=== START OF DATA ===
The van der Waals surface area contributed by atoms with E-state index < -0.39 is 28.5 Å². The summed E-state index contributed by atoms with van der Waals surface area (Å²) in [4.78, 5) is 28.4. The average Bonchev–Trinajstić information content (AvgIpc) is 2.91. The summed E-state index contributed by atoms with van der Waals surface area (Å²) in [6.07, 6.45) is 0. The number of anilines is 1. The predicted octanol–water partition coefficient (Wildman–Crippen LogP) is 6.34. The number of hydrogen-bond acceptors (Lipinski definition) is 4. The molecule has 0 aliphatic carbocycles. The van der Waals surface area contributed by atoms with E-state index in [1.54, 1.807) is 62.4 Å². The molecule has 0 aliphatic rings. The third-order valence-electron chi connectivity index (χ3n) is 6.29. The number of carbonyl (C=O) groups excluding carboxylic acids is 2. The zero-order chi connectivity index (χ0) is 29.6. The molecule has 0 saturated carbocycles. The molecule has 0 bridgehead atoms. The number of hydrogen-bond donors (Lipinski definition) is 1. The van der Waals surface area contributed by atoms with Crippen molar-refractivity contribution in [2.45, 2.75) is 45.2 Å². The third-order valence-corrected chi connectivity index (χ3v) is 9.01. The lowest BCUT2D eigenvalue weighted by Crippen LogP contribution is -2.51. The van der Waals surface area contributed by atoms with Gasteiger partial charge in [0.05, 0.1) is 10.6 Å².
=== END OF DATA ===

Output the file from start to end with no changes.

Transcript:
The van der Waals surface area contributed by atoms with E-state index < -0.39 is 28.5 Å². The summed E-state index contributed by atoms with van der Waals surface area (Å²) in [4.78, 5) is 28.4. The average Bonchev–Trinajstić information content (AvgIpc) is 2.91. The summed E-state index contributed by atoms with van der Waals surface area (Å²) in [6.07, 6.45) is 0. The number of anilines is 1. The predicted octanol–water partition coefficient (Wildman–Crippen LogP) is 6.34. The number of hydrogen-bond acceptors (Lipinski definition) is 4. The molecule has 0 aliphatic carbocycles. The van der Waals surface area contributed by atoms with E-state index in [1.54, 1.807) is 62.4 Å². The molecule has 0 aliphatic rings. The third-order valence-electron chi connectivity index (χ3n) is 6.29. The number of carbonyl (C=O) groups excluding carboxylic acids is 2. The zero-order chi connectivity index (χ0) is 29.6. The molecule has 0 saturated carbocycles. The molecule has 0 bridgehead atoms. The number of hydrogen-bond donors (Lipinski definition) is 1. The van der Waals surface area contributed by atoms with Crippen molar-refractivity contribution in [2.45, 2.75) is 45.2 Å². The third-order valence-corrected chi connectivity index (χ3v) is 9.01. The lowest BCUT2D eigenvalue weighted by Crippen LogP contribution is -2.51. The van der Waals surface area contributed by atoms with Gasteiger partial charge in [0.05, 0.1) is 10.6 Å².